Dalmatia is one of the most beautiful regions of the Adriatic. The islands of Hvar, Brač, Vis, Biševo and many more which spread out in front of the city of Split are the real 'pearls of the Mediterranean'. We know for a fact that this is not just a saying. During our latest dives, with Manta Diving Center from Komiža, we had the opportunity to visit some of the locations on the island of Biševo, one of the larger islands when heading from Croatia to Italy.
Biševo is located approximately 3.5 miles southwest of Komiža, covering an area of 6km2. The island has been known as a tourist attraction for centuries, the reason being the well-known Blue Cave which attracts visitors from all over the world, however, for us divers, another cave, which is also located on this island is equally as interesting...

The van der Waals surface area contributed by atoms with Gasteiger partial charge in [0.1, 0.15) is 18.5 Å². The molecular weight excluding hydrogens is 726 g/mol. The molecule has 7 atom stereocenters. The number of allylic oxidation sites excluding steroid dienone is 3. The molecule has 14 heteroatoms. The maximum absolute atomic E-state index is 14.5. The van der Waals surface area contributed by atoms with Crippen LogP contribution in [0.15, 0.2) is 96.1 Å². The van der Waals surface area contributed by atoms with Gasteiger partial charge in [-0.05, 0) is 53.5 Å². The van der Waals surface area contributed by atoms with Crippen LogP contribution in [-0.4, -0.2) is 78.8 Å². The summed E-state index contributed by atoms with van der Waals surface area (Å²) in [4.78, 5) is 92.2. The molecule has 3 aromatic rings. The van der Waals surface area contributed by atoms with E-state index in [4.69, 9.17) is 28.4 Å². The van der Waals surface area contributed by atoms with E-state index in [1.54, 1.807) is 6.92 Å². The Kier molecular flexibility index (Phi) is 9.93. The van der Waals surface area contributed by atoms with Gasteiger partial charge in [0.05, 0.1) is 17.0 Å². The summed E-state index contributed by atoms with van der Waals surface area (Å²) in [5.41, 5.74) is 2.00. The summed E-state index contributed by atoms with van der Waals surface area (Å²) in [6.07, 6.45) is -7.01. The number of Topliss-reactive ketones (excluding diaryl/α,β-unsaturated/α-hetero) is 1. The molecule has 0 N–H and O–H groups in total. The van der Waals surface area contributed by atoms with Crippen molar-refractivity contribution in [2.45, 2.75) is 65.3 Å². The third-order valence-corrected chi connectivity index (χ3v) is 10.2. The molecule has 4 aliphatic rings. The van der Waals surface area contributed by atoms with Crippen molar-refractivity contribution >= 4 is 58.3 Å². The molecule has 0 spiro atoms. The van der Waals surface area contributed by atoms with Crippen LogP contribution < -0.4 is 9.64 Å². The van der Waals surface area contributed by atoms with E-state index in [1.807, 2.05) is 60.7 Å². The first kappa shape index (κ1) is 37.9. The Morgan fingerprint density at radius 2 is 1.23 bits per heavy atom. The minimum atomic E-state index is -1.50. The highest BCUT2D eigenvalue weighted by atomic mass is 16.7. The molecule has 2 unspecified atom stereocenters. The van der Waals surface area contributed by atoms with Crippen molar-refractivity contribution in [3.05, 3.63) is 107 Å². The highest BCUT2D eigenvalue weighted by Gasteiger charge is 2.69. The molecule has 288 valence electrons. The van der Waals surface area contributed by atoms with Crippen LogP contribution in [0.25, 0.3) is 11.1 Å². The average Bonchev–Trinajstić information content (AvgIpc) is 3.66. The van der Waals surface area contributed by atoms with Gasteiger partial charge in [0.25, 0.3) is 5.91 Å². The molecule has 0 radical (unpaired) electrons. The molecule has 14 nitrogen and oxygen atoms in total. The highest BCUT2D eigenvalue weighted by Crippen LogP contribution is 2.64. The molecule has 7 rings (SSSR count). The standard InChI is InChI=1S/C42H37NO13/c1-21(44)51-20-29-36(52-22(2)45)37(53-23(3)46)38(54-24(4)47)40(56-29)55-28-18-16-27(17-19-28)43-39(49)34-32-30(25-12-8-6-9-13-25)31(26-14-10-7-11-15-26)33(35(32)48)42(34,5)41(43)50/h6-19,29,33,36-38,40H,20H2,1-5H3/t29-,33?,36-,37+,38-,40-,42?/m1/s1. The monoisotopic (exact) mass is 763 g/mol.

On the southeast coast of Biševo, which is exposed to the open sea and the erosive influence of the waves, there is 'Monk Seals Cave'. It got its name because a family of Mediterranean monk seals (Sea Bears) - an almost extinct species - once inhabited it.
Since 1967, this cave has been under state protection. It enters the mainland for about 160 meters, and the Sea Bears once lived at its end. The entrance to the cave is large and a must-see for underwater photographers. As you enter deeper into the cave, the depth gradually decreases. The bottom is rocky, without silt deposits, so visibility is good. We noticed that lobsters, shrimps, flocks of blackbirds and some squirrels that carefully peek out from under the rocks also inhabit the cave.
It is completely dark inside, so underwater lights are necessary. Monk Seals Cave, despite its length, is a reasonably safe cave and is accessible to divers of all categories.
To conclude, this location is definitely a great choice for the second dive of the day, as it will delight and captivate you with the astonishing beauty of the Adriatic Sea!
For information about diving here, see Manta Diving Center.
Text and photos: Janez Kranjc
Model: Ivana OK